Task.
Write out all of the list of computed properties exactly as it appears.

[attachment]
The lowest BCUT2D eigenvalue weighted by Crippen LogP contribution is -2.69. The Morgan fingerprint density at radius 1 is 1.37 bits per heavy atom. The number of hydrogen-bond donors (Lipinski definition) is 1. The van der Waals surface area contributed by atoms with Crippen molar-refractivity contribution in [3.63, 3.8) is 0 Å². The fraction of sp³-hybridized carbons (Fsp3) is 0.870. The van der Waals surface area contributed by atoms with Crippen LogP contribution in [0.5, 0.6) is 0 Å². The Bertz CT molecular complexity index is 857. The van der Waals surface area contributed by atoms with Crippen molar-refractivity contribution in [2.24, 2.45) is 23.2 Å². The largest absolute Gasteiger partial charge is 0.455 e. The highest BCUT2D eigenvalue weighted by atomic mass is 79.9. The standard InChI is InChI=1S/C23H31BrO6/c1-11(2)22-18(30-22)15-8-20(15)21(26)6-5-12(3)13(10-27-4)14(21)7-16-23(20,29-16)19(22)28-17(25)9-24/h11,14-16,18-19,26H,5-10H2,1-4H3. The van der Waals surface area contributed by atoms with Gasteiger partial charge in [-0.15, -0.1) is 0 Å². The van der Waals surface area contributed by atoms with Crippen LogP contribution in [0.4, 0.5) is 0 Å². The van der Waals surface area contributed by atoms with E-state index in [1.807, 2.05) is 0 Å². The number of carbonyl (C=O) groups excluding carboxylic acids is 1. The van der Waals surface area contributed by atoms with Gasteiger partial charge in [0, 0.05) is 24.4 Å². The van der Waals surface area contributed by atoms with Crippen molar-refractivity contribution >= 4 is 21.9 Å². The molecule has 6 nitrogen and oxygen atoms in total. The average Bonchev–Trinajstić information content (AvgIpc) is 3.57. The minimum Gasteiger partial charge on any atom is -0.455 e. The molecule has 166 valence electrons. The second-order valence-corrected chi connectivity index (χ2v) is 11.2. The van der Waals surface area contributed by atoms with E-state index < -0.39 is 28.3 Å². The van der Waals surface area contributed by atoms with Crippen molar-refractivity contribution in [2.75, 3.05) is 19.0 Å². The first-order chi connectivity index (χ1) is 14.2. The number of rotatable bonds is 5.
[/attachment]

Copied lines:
The lowest BCUT2D eigenvalue weighted by Crippen LogP contribution is -2.69. The Morgan fingerprint density at radius 1 is 1.37 bits per heavy atom. The number of hydrogen-bond donors (Lipinski definition) is 1. The van der Waals surface area contributed by atoms with Crippen molar-refractivity contribution in [3.63, 3.8) is 0 Å². The fraction of sp³-hybridized carbons (Fsp3) is 0.870. The van der Waals surface area contributed by atoms with Crippen LogP contribution in [0.5, 0.6) is 0 Å². The Bertz CT molecular complexity index is 857. The van der Waals surface area contributed by atoms with Crippen molar-refractivity contribution in [2.24, 2.45) is 23.2 Å². The largest absolute Gasteiger partial charge is 0.455 e. The highest BCUT2D eigenvalue weighted by atomic mass is 79.9. The standard InChI is InChI=1S/C23H31BrO6/c1-11(2)22-18(30-22)15-8-20(15)21(26)6-5-12(3)13(10-27-4)14(21)7-16-23(20,29-16)19(22)28-17(25)9-24/h11,14-16,18-19,26H,5-10H2,1-4H3. The van der Waals surface area contributed by atoms with Gasteiger partial charge in [-0.15, -0.1) is 0 Å². The van der Waals surface area contributed by atoms with Crippen LogP contribution in [0.4, 0.5) is 0 Å². The van der Waals surface area contributed by atoms with E-state index in [1.807, 2.05) is 0 Å². The number of carbonyl (C=O) groups excluding carboxylic acids is 1. The van der Waals surface area contributed by atoms with Gasteiger partial charge in [0, 0.05) is 24.4 Å². The van der Waals surface area contributed by atoms with Crippen molar-refractivity contribution >= 4 is 21.9 Å². The molecule has 6 nitrogen and oxygen atoms in total. The average Bonchev–Trinajstić information content (AvgIpc) is 3.57. The minimum Gasteiger partial charge on any atom is -0.455 e. The molecule has 166 valence electrons. The second-order valence-corrected chi connectivity index (χ2v) is 11.2. The van der Waals surface area contributed by atoms with E-state index < -0.39 is 28.3 Å². The van der Waals surface area contributed by atoms with Crippen molar-refractivity contribution in [2.75, 3.05) is 19.0 Å². The first-order chi connectivity index (χ1) is 14.2. The number of rotatable bonds is 5.